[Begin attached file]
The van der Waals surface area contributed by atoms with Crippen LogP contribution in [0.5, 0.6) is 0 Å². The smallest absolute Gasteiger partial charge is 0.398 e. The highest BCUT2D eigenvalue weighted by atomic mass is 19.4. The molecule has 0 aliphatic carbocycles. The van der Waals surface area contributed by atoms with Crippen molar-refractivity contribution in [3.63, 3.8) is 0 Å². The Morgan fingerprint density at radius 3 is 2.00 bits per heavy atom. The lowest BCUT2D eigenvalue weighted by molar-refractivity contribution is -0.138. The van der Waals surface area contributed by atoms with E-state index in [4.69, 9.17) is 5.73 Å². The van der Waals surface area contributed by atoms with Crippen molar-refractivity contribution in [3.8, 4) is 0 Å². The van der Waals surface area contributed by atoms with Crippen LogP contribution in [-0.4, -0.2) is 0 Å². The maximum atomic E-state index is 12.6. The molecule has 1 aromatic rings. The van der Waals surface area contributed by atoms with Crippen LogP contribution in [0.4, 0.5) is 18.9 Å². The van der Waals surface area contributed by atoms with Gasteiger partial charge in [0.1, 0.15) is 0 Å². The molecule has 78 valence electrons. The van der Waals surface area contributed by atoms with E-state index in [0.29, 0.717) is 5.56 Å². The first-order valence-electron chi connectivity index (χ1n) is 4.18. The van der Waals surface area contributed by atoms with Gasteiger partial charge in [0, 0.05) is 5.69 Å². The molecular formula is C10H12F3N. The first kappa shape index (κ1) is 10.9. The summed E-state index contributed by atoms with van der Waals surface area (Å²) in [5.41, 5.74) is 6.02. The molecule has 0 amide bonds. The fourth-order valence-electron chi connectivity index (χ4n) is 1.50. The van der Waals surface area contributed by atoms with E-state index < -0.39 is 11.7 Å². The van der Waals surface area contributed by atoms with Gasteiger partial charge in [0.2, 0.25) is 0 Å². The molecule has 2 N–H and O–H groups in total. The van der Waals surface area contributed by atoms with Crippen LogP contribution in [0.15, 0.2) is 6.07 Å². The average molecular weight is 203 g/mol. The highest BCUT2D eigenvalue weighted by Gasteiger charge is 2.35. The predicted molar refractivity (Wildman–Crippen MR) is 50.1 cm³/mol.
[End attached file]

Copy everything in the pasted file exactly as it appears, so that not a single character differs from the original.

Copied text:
The van der Waals surface area contributed by atoms with Crippen LogP contribution in [0.5, 0.6) is 0 Å². The smallest absolute Gasteiger partial charge is 0.398 e. The highest BCUT2D eigenvalue weighted by atomic mass is 19.4. The molecule has 0 aliphatic carbocycles. The van der Waals surface area contributed by atoms with Crippen molar-refractivity contribution in [3.63, 3.8) is 0 Å². The Morgan fingerprint density at radius 3 is 2.00 bits per heavy atom. The lowest BCUT2D eigenvalue weighted by molar-refractivity contribution is -0.138. The van der Waals surface area contributed by atoms with E-state index in [4.69, 9.17) is 5.73 Å². The van der Waals surface area contributed by atoms with Crippen molar-refractivity contribution in [3.8, 4) is 0 Å². The van der Waals surface area contributed by atoms with Crippen LogP contribution in [-0.4, -0.2) is 0 Å². The maximum atomic E-state index is 12.6. The molecule has 1 aromatic rings. The van der Waals surface area contributed by atoms with Crippen LogP contribution in [0.4, 0.5) is 18.9 Å². The van der Waals surface area contributed by atoms with Gasteiger partial charge in [0.1, 0.15) is 0 Å². The molecule has 78 valence electrons. The van der Waals surface area contributed by atoms with E-state index in [0.29, 0.717) is 5.56 Å². The first-order valence-electron chi connectivity index (χ1n) is 4.18. The van der Waals surface area contributed by atoms with Gasteiger partial charge in [0, 0.05) is 5.69 Å². The molecular formula is C10H12F3N. The first kappa shape index (κ1) is 10.9. The summed E-state index contributed by atoms with van der Waals surface area (Å²) in [5.41, 5.74) is 6.02. The molecule has 0 amide bonds. The fourth-order valence-electron chi connectivity index (χ4n) is 1.50. The van der Waals surface area contributed by atoms with E-state index < -0.39 is 11.7 Å². The van der Waals surface area contributed by atoms with Gasteiger partial charge in [0.2, 0.25) is 0 Å². The molecule has 2 N–H and O–H groups in total. The van der Waals surface area contributed by atoms with Crippen LogP contribution in [0.15, 0.2) is 6.07 Å². The average molecular weight is 203 g/mol. The highest BCUT2D eigenvalue weighted by Gasteiger charge is 2.35. The predicted molar refractivity (Wildman–Crippen MR) is 50.1 cm³/mol.